From our analysis and comparing our chemical abundance results – so the composition of these stars - with what is supposed to have come out of the very first stars we have actually learned that the very first stars were probably not as energetic in their deaths as previously assumed. And there's a lot of research going on in this area now to figure out what these first stars really were like and how energetic they were which has a lot of ramifications for how everything got started and what kind of role these first stars had in shaping this early time.

  • With billions of stars in our galaxy, why should astronomers seek out the oldest ones?
  • Age-dating stars is a complicated process, so astronomers use chemical compositions, telescopes, and prisms to determine the age of these ancient stars.
  • Some telescopes used for this purpose are in extremely remote places, where you can observe the bright band of the Milky Way with the naked eye.


Astronomers find more than 100,000 "stellar nurseries"

Every star we can see, including our sun, was born in one of these violent clouds.

Credit: NASA / ESA via Getty Images
Surprising Science

This article was originally published on our sister site, Freethink.

An international team of astronomers has conducted the biggest survey of stellar nurseries to date, charting more than 100,000 star-birthing regions across our corner of the universe.

Stellar nurseries: Outer space is filled with clouds of dust and gas called nebulae. In some of these nebulae, gravity will pull the dust and gas into clumps that eventually get so big, they collapse on themselves — and a star is born.

These star-birthing nebulae are known as stellar nurseries.

The challenge: Stars are a key part of the universe — they lead to the formation of planets and produce the elements needed to create life as we know it. A better understanding of stars, then, means a better understanding of the universe — but there's still a lot we don't know about star formation.

This is partly because it's hard to see what's going on in stellar nurseries — the clouds of dust obscure optical telescopes' view — and also because there are just so many of them that it's hard to know what the average nursery is like.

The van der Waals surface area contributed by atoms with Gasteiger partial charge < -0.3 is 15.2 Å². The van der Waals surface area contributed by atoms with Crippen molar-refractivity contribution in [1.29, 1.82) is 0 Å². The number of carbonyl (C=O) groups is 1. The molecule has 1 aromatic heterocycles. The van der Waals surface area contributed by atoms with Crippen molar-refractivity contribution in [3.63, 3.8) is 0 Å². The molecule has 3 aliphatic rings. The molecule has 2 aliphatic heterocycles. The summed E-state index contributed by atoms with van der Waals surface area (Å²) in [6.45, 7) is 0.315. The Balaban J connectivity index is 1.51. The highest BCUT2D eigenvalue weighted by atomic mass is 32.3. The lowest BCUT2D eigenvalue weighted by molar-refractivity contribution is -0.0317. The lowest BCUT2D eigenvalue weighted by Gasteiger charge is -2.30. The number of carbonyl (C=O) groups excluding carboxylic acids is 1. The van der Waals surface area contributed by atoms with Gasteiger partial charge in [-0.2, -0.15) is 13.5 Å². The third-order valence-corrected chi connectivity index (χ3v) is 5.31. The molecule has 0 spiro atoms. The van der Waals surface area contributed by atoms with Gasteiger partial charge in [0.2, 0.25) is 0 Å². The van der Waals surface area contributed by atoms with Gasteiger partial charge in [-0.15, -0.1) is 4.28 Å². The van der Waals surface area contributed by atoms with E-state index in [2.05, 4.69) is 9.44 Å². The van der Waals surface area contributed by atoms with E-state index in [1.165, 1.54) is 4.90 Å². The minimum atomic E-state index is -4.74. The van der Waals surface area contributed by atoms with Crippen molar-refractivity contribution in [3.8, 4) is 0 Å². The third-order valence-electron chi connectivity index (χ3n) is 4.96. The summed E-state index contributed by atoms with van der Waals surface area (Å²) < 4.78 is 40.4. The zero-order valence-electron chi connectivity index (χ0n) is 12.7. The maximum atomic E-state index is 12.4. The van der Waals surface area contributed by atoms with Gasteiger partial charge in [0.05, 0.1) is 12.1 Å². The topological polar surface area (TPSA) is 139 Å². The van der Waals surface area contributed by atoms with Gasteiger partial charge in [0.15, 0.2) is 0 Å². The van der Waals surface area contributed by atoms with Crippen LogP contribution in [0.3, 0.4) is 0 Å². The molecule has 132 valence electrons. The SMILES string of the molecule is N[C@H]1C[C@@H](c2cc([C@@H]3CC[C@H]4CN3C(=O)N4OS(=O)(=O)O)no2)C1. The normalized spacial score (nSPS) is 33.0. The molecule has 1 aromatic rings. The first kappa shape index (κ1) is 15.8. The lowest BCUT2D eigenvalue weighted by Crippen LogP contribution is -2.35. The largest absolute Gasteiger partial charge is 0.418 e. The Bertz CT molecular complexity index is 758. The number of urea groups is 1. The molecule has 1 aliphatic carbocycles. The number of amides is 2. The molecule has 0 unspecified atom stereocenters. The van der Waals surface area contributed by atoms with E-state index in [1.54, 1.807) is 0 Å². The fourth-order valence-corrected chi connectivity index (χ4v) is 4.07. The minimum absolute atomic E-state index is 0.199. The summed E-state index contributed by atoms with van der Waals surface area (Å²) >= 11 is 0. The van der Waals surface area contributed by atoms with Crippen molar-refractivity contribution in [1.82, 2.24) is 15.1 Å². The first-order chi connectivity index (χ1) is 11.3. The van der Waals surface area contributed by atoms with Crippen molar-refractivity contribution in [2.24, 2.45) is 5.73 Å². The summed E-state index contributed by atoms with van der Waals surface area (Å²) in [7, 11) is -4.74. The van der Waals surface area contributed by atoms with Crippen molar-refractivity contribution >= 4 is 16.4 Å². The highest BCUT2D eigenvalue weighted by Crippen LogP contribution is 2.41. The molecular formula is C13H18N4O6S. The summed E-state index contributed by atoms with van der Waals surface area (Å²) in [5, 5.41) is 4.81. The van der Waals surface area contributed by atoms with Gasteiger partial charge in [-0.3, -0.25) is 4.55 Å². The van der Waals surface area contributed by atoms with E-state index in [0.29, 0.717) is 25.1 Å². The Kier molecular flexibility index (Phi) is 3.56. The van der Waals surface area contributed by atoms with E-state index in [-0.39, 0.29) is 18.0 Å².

The survey: The astronomers conducted their survey of stellar nurseries using the massive ALMA telescope array in Chile. Because ALMA is a radio telescope, it captures the radio waves emanating from celestial objects, rather than the light.

"The new thing ... is that we can use ALMA to take pictures of many galaxies, and these pictures are as sharp and detailed as those taken by optical telescopes," Jiayi Sun, an Ohio State University (OSU) researcher, said in a press release.

"This just hasn't been possible before."

Over the course of the five-year survey, the group was able to chart more than 100,000 stellar nurseries across more than 90 nearby galaxies, expanding the amount of available data on the celestial objects tenfold, according to OSU researcher Adam Leroy.

New insights: The survey is already yielding new insights into stellar nurseries, including the fact that they appear to be more diverse than previously thought.

"For a long time, conventional wisdom among astronomers was that all stellar nurseries looked more or less the same," Sun said. "But with this survey we can see that this is really not the case."

"While there are some similarities, the nature and appearance of these nurseries change within and among galaxies," he continued, "just like cities or trees may vary in important ways as you go from place to place across the world."

Astronomers have also learned from the survey that stellar nurseries aren't particularly efficient at producing stars and tend to live for only 10 to 30 million years, which isn't very long on a universal scale.

Looking ahead: Data from the survey is now publicly available, so expect to see other researchers using it to make their own observations about stellar nurseries in the future.

"We have an incredible dataset here that will continue to be useful," Leroy said. "This is really a new view of galaxies and we expect to be learning from it for years to come."

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This is the first episode of Just Might Work, an original series by Freethink, focused on surprising solutions to our biggest problems.